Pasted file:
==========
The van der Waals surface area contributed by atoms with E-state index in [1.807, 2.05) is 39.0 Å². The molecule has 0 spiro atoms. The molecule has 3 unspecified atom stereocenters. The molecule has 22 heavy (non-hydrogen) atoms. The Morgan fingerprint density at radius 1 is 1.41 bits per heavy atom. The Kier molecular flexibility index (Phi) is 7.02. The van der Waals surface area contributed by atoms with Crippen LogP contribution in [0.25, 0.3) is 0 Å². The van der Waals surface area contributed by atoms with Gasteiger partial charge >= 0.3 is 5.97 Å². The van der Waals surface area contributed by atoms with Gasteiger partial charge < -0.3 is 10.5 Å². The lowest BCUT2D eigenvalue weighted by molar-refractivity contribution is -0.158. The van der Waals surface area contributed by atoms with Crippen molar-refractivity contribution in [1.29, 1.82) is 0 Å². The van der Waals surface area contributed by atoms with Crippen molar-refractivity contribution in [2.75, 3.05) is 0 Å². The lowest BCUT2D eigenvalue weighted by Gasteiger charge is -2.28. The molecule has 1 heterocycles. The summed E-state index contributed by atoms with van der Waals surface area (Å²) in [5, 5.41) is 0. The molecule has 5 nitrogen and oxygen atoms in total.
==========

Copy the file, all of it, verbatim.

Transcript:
The van der Waals surface area contributed by atoms with E-state index in [1.807, 2.05) is 39.0 Å². The molecule has 0 spiro atoms. The molecule has 3 unspecified atom stereocenters. The molecule has 22 heavy (non-hydrogen) atoms. The Morgan fingerprint density at radius 1 is 1.41 bits per heavy atom. The Kier molecular flexibility index (Phi) is 7.02. The van der Waals surface area contributed by atoms with Crippen LogP contribution in [0.25, 0.3) is 0 Å². The van der Waals surface area contributed by atoms with Gasteiger partial charge >= 0.3 is 5.97 Å². The van der Waals surface area contributed by atoms with Gasteiger partial charge < -0.3 is 10.5 Å². The lowest BCUT2D eigenvalue weighted by molar-refractivity contribution is -0.158. The van der Waals surface area contributed by atoms with Crippen molar-refractivity contribution in [1.29, 1.82) is 0 Å². The van der Waals surface area contributed by atoms with Crippen molar-refractivity contribution in [2.75, 3.05) is 0 Å². The lowest BCUT2D eigenvalue weighted by Gasteiger charge is -2.28. The molecule has 1 heterocycles. The summed E-state index contributed by atoms with van der Waals surface area (Å²) in [5, 5.41) is 0. The molecule has 5 nitrogen and oxygen atoms in total.